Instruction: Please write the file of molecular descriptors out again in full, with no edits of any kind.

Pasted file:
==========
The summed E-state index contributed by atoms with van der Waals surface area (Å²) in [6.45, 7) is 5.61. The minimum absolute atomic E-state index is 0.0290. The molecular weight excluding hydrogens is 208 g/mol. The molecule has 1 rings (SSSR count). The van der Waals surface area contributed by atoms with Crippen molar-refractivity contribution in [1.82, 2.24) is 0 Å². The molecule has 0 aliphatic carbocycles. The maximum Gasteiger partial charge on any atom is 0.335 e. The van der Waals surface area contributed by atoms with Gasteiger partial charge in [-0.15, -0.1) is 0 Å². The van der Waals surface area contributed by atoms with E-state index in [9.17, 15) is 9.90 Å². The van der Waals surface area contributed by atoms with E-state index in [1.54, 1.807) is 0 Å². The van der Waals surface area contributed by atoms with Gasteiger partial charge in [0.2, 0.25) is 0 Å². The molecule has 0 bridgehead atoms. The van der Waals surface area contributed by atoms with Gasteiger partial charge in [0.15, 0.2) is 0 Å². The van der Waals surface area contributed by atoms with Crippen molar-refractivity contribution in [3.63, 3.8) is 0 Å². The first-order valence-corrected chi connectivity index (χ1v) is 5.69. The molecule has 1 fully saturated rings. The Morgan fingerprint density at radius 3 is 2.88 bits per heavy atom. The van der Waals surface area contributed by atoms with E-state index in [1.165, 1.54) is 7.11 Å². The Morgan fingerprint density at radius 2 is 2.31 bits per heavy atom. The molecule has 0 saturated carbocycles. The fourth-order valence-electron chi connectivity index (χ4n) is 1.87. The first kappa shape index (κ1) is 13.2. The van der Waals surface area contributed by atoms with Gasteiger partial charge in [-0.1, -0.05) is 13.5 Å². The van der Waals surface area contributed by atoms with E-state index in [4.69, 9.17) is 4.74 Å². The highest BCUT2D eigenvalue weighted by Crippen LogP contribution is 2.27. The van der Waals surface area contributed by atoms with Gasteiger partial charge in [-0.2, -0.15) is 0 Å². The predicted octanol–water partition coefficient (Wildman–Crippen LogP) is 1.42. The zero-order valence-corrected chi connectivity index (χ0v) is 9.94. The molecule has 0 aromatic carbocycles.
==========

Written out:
The summed E-state index contributed by atoms with van der Waals surface area (Å²) in [6.45, 7) is 5.61. The minimum absolute atomic E-state index is 0.0290. The molecular weight excluding hydrogens is 208 g/mol. The molecule has 1 rings (SSSR count). The van der Waals surface area contributed by atoms with Crippen molar-refractivity contribution in [1.82, 2.24) is 0 Å². The molecule has 0 aliphatic carbocycles. The maximum Gasteiger partial charge on any atom is 0.335 e. The van der Waals surface area contributed by atoms with Gasteiger partial charge in [-0.15, -0.1) is 0 Å². The van der Waals surface area contributed by atoms with E-state index in [9.17, 15) is 9.90 Å². The van der Waals surface area contributed by atoms with E-state index in [1.54, 1.807) is 0 Å². The van der Waals surface area contributed by atoms with Gasteiger partial charge in [0.2, 0.25) is 0 Å². The molecule has 0 bridgehead atoms. The van der Waals surface area contributed by atoms with Gasteiger partial charge in [0.15, 0.2) is 0 Å². The van der Waals surface area contributed by atoms with Crippen molar-refractivity contribution in [3.63, 3.8) is 0 Å². The first-order valence-corrected chi connectivity index (χ1v) is 5.69. The molecule has 1 fully saturated rings. The Morgan fingerprint density at radius 3 is 2.88 bits per heavy atom. The van der Waals surface area contributed by atoms with E-state index in [1.165, 1.54) is 7.11 Å². The Morgan fingerprint density at radius 2 is 2.31 bits per heavy atom. The molecule has 0 saturated carbocycles. The fourth-order valence-electron chi connectivity index (χ4n) is 1.87. The first kappa shape index (κ1) is 13.2. The van der Waals surface area contributed by atoms with Gasteiger partial charge in [-0.1, -0.05) is 13.5 Å². The van der Waals surface area contributed by atoms with E-state index in [4.69, 9.17) is 4.74 Å². The highest BCUT2D eigenvalue weighted by Crippen LogP contribution is 2.27. The van der Waals surface area contributed by atoms with Gasteiger partial charge in [-0.2, -0.15) is 0 Å². The predicted octanol–water partition coefficient (Wildman–Crippen LogP) is 1.42. The zero-order valence-corrected chi connectivity index (χ0v) is 9.94. The molecule has 0 aromatic carbocycles.